Hmmm! Wasn't a race bike a bicycle too? If it was then you've got a differentiation based on use. With time and developments creating more differentiation to create bikes better suited for different terrains and types of use make sense to me.

Once upon a time gentleman motoring enthusiasts used to drive to race meets then race the car. That's at the top level. I wonder how many top rally drivers commute in their race cars or formula one drivers? Slightly simplistic but just as there was a general use bike and a race bike there's now a road bike for audax, tt, triathlon, track sprint, track tt, track pursuit, track hour record, road race (plus versions for climbers, sprint, etc), downhill, enduro, trail, xc, gravel, CX, general use in various styles, etc. Marketing? Only if you buy it for image. If like me you buy your bike based on what you need then it's really just the same sort of decision that stopped you riding around on a race bike. Best option for your needs.

PH
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Re: Where is all that gravel?

Postby PH » 14 Jan 2019, 3:56pm

Brucey wrote:If you type 'touring bicycle' into an image search engine, the majority are bikes with dropped handlebars. As it should be; that has been the default meaning in both British English and American English for at least fifty years.
cheers

One of your first hits might be the fully loaded touring galleries, majority of contributors seem to be English speaking, though the photos are from around the world. I wouldn't tell any of them that their bike isn't a touring bike
http://www.pbase.com/canyonlands/fullyloaded

Bmblbzzz
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Re: Where is all that gravel?

Postby Bmblbzzz » 14 Jan 2019, 4:40pm

As for what bikes can be ridden where, this is a Kona Honky Tonk:
Image

For riding on nice smooth tarmac:
Image

Less smooth tarmac:
Image

And no tarmac:
Image

(From this blog: https://praveenmys.blogspot.com/2019/01 ... hills.html)

brynpoeth
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Re: Where is all that gravel?

Postby brynpoeth » 14 Jan 2019, 4:57pm

Tangled Metal wrote:It's good there's a report about one bike for everything because there's enough of us who can't afford the spend on multiple bikes (afford in cash value, afford to spare the space to store them or any other limiting reason).

Or of course if one can not thoyle having several machines :wink:
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mjr
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Re: Where is all that gravel?

Postby mjr » 14 Jan 2019, 5:00pm

There's plenty of gravel around here of various types: gravel, stone road, grass tracks and so on. The gravel roads in my village are short and go to small residential and industrial estates, while the one in the neighbouring village north loops round forming a less useful bypass to the A10 (which has a cycleway), but the neighbouring village east has at least three that bypass the busy cyclewayless A47 in different directions. The one towards Swaffham has the problems of quarry lorries on half of it and a narrow footpath in the middle of it, but we've lost access to the other stone roads in that direction (actually in the next parish east after that) because there was only a permissive access which wasn't renewed :-(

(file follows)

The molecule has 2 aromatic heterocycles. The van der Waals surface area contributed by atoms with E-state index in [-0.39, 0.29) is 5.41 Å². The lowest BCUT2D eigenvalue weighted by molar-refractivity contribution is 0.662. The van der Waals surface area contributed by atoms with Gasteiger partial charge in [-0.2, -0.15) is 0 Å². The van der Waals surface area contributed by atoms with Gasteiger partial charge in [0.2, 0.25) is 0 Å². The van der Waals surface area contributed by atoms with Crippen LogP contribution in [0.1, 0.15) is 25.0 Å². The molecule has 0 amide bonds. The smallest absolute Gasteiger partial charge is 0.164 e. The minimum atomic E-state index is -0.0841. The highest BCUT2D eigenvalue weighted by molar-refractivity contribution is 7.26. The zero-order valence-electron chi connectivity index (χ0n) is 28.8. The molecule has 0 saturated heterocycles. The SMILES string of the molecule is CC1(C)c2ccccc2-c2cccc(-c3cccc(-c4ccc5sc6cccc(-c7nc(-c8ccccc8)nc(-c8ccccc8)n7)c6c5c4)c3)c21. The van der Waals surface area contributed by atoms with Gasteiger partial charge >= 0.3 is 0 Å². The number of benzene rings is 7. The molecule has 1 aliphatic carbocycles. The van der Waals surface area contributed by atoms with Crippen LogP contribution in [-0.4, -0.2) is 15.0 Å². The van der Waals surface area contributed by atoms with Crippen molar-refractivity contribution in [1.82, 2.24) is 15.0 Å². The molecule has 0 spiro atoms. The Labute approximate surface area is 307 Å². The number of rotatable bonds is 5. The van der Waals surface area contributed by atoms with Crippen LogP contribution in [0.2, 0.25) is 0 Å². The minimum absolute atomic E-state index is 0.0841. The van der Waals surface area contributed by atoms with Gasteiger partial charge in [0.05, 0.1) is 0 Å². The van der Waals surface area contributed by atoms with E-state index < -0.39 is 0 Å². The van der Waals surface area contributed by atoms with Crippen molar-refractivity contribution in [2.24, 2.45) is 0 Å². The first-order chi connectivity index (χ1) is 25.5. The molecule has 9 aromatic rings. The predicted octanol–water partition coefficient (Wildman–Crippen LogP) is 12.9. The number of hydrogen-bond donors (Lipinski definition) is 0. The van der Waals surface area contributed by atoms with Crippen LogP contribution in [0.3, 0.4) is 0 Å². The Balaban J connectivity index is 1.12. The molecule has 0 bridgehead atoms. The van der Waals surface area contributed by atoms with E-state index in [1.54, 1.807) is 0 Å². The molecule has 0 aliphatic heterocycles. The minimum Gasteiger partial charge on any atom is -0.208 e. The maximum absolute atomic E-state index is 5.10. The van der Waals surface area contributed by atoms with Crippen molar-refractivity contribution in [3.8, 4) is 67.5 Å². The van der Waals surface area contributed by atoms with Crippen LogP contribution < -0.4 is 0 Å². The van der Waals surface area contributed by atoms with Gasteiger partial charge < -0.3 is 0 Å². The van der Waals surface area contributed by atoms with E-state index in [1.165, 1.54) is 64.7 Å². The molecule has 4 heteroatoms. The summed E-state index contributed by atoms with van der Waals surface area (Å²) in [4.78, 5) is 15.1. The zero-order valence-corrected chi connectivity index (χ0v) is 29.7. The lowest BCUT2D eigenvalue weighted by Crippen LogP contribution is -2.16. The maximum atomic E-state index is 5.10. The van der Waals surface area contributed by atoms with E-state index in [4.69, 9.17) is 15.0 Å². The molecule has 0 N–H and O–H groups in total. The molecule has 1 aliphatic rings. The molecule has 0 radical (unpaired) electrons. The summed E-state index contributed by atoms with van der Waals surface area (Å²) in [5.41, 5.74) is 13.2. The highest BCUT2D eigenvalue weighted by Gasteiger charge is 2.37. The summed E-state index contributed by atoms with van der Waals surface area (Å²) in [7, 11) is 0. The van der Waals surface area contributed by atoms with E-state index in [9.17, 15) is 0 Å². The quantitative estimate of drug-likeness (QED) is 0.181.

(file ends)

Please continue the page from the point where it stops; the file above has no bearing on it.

Restricted Byway and farm drive through West Bilney Wood
Image

© Chris, cc-by-sa.

Road from the River Nar to the sand quarries
Image

© Chris, cc-by-sa.

Ashwood Lodge
Image

© Keith Evans, cc-by-sa.

No parking
Image

© Copyright Martin Pearman and
licensed for reuse under this Creative Commons Licence.
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All the above is CC-By-SA and no other implied copyright license to Cycle magazine.

Brucey
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Re: Where is all that gravel?

Postby Brucey » 14 Jan 2019, 8:04pm

PH wrote:
Brucey wrote:If you type 'touring bicycle' into an image search engine, the majority are bikes with dropped handlebars. As it should be; that has been the default meaning in both British English and American English for at least fifty years.
cheers

One of your first hits might be the fully loaded touring galleries, majority of contributors seem to be English speaking, though the photos are from around the world. I wouldn't tell any of them that their bike isn't a touring bike
http://www.pbase.com/canyonlands/fullyloaded


neither would I; like I said something with dropped bars is the usual default meaning, but that is not to say that there are not other sorts of touring machine. You can tour on anything more or less.

cheers
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Tangled Metal
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Re: Where is all that gravel?

Postby Tangled Metal » 14 Jan 2019, 11:23pm

I took my recumbent out on a canal towpath which becomes gravelly at times. Wet grass isn't good for its slick tyres though. Is that a gravel recumbent? It's an SGMT old version.

hamster
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Re: Where is all that gravel?

Postby hamster » 15 Jan 2019, 10:41am

peetee wrote:But seriously folks, take a trip down to the New Forest. Anything off-road there is ideal for gravel bikes. Hard packed gravel fire roads and sandy heath abound. MTB's are generally over engineered for that sort of terrain.


Agreed, I live in the Forest and a rigid singlespeed is nigh-on perfect.

Bmblbzzz
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Re: Where is all that gravel?

Postby Bmblbzzz » 16 Jan 2019, 8:24am

Bmblbzzz wrote:As for what bikes can be ridden where, this is a Kona Honky Tonk:
Image

...

(From this blog: https://praveenmys.blogspot.com/2019/01 ... hills.html)

And he's on 28s: "I have Panaracer Pasela on the front and Schwalbe Marathon Plus on the back. Both 28X700C."